Senate Agriculture Committee Plows Forward on Farm Bill

Jerry Hagstrom
National Journal

The Senate Agriculture Committee on Tuesday approved a five-year farm bill that reveals a new consensus on crop and nutrition policy, but it emerged over the objections of three Republican senators from the Plains—Pat Roberts of Kansas, Mike Johanns of Nebraska, and John Thune of South Dakota—who offered amendments on food stamps and commodities that a majority of the panel rejected.

The bill will be on the Senate floor next week, Senate Agriculture Committee Chairwoman Debbie Stabenow, D-Mich., said late Tuesday. The House Agriculture Committee has a farm-bill markup scheduled for Wednesday. Farm leaders in the House and Senate are trying to send a farm bill to President Obama before Sept. 30, when the current extension of the 2008 farm bill expires.

Stabenow has advertised the legislation as first and foremost a reform bill. The new Senate bill would cost $955 billion over 10 years but $23 billion less than if the programs in the 2008 farm bill were extended, according to the Congressional Budget Office.

The Senate bill eliminates the $4.9 billion in direct payments that crop farmers have been getting whether prices are high or low; consolidates conservation programs; and makes a $4 billion cut to the Supplemental Nutrition Assistance Program, better known as SNAP or food stamps, which is projected to cost more than $700 billion over 10 years.

The new Senate consensus is based on the relatively small cut to food stamps and the bill’s offering crop farmers a choice between two commodity-support programs: the Agricultural Risk Coverage Program, which would make payments to farmers for shallow losses that are not covered by crop insurance; and the Adverse Market Payments Program, which would make payments to farmers when prices fall below certain targeted levels. Northern farmers like what’s becoming known as ARC because it tops off the crop-insurance program they participate in, while Southern farmers, particularly rice and peanut growers, like AMP because they find it difficult to make crop insurance work for them.

The impact of the shift in ranking member from Roberts, who held that position last year, to Sen. Thad Cochran, R-Miss., could be felt throughout the markup. Last year, Roberts went along with Stabenow’s proposal for the small cut in food stamps by eliminating eligibility for lottery and gambling winners and raising the amount of money that states must pay low-income people in heating assistance to qualify them for higher food-stamp payments. But this year, Roberts introduced his own bill for food-stamp cuts that would total more than $30 billion over 10 years. Johanns and Thune also offered amendments to cut food stamps.

Mississippi has one of the highest food-stamp participation rates in the country, and Cochran opposed the Roberts, Johanns, and Thune amendments. Noting his experience as Agriculture secretary, Johanns offered an amendment to end “categorical eligibility,” a policy under which states can qualify people who receive other welfare benefits for food stamps without going through the entire application process. Johanns said some states were taking advantage of the system, but Cochran said, “What the amendment will do as a practical matter is that it changes the categorical eligibility for the supplemental nutrition program and limits to those defined in the [Temporary Assistance to Needy Families] program. It has the potential of displacing 1.8 million people who are currently eligible as program participants.” Cochran also said it could affect the free meals of 280,000 children and would hamper the states’ ability to administer the program. The amendments for further cuts to food stamps were voted down.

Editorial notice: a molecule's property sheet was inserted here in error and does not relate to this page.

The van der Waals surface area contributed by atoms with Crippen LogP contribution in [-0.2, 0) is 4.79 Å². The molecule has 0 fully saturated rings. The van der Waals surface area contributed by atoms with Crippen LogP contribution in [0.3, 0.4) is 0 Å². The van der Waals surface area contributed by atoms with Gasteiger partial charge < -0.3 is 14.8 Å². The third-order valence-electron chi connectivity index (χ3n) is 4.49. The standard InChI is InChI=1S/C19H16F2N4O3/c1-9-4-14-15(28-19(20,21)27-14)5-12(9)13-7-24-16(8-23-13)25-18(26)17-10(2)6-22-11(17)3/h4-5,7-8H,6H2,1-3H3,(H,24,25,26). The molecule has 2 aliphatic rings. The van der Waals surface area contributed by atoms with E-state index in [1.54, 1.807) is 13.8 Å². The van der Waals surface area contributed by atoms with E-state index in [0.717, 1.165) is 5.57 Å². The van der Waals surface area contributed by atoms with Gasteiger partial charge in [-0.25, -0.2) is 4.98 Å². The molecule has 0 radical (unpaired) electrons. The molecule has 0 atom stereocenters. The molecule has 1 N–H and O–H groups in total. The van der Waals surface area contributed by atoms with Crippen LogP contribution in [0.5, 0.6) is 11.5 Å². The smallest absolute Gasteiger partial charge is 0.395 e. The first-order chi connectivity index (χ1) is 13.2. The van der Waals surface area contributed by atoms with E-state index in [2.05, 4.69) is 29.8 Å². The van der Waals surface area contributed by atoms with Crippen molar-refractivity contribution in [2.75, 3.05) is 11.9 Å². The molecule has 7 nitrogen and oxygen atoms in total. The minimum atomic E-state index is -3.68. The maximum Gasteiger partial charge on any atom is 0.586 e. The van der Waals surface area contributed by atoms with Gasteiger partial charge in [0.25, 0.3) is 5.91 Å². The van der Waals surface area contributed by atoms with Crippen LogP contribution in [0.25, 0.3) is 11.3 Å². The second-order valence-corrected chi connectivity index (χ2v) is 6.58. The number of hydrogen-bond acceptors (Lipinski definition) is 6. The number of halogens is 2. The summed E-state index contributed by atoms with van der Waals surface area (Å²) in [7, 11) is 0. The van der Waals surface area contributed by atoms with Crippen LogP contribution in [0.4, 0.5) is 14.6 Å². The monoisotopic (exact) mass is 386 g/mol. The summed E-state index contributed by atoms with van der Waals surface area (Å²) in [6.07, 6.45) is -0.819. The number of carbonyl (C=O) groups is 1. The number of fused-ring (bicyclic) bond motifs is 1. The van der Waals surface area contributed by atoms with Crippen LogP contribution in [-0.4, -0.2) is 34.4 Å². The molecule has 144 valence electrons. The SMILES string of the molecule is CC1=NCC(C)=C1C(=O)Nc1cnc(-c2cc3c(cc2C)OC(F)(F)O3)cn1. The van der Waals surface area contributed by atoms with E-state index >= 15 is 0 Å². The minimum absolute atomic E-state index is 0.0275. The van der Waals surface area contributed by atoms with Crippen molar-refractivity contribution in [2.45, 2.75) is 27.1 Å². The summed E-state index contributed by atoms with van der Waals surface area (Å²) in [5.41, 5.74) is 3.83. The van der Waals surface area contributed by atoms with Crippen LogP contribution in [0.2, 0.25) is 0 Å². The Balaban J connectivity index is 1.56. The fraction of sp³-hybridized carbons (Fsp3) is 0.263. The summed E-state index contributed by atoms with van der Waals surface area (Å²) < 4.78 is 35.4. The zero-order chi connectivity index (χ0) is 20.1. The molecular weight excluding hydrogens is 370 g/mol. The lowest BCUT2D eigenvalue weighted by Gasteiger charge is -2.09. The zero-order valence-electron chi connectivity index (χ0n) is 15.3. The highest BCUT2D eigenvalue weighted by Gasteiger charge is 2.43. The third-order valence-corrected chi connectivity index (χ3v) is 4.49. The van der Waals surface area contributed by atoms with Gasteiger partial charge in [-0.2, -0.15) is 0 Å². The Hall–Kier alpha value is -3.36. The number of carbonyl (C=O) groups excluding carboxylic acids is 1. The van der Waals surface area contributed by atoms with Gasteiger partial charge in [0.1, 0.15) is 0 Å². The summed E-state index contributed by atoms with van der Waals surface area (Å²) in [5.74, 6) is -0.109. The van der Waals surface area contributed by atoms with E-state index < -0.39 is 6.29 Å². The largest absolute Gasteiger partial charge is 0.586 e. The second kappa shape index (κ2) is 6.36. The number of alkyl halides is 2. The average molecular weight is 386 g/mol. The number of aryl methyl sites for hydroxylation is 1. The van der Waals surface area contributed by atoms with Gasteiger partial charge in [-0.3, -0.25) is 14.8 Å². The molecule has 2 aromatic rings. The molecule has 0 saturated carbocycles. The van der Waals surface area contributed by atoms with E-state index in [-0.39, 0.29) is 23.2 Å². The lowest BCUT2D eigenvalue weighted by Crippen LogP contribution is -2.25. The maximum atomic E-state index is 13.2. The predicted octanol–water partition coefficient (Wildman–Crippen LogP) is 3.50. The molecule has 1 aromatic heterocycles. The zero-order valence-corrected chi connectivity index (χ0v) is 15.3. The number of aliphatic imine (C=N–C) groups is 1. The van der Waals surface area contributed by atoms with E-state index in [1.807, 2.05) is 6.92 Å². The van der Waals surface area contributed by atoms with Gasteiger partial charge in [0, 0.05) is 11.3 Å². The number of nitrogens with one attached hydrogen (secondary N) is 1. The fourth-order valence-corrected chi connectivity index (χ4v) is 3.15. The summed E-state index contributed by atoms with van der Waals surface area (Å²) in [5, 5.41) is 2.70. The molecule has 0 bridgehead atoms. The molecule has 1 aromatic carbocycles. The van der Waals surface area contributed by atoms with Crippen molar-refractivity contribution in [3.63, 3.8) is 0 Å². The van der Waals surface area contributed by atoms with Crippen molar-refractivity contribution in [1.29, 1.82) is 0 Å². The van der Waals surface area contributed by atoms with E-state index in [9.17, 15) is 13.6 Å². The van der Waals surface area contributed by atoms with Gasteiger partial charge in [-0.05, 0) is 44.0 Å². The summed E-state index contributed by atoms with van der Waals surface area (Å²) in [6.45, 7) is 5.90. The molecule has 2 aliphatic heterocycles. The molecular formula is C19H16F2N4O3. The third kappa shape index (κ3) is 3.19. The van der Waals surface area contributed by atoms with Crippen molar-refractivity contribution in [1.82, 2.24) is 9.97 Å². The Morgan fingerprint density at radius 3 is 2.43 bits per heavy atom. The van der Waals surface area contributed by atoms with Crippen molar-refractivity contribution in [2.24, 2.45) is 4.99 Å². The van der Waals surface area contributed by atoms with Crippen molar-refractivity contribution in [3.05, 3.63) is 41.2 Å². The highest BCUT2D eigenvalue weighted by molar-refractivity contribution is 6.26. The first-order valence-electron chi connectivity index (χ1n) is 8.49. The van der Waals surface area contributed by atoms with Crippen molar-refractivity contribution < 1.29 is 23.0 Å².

When Sens. Kirsten Gillibrand, D-N.Y., and Sherrod Brown, D-Ohio, said they disliked all cuts to food stamps, Sen. Saxby Chambliss, R-Ga., signaled unity between Northern liberals and the Southern states that have some of the highest food-stamp usage by saying he is concerned about the nutrition cuts that are in the bill and would like to find a way to eliminate them.

When the commodity title came up, Roberts, Johanns, and Thune also objected to the new target-price proposal that had not been included in the bill last year when he was ranking member. Roberts made the case that target prices are out of date in a market-oriented era and that the target prices that have been set for rice and peanuts are too high. He and Johanns also said they fear that other countries could challenge the program in the World Trade Organization. Thune proposed eliminating target prices for all crops except rice and peanuts, because those target prices are needed to guarantee the bill’s passage. Yet other committee members rejected all those proposals.

The committee passed the bill on a roll-call vote of 15-5. Roberts, Johanns, and Thune voted against the final bill. They were joined by Gillibrand, who decided to leave her fight over that issue for the floor. Senate Minority Leader Mitch McConnell, R-Ky., also voted against the bill, but he did not attend the markup and voted by proxy.

It was odd to see the three Northern Plains Republicans cast as too fiscally conservative and market-oriented for the rest of the committee. And it will be interesting to see what role they play as the bill proceeds. It’s normal for senators from states where agriculture is the most important industry to be outliers on the farm bill.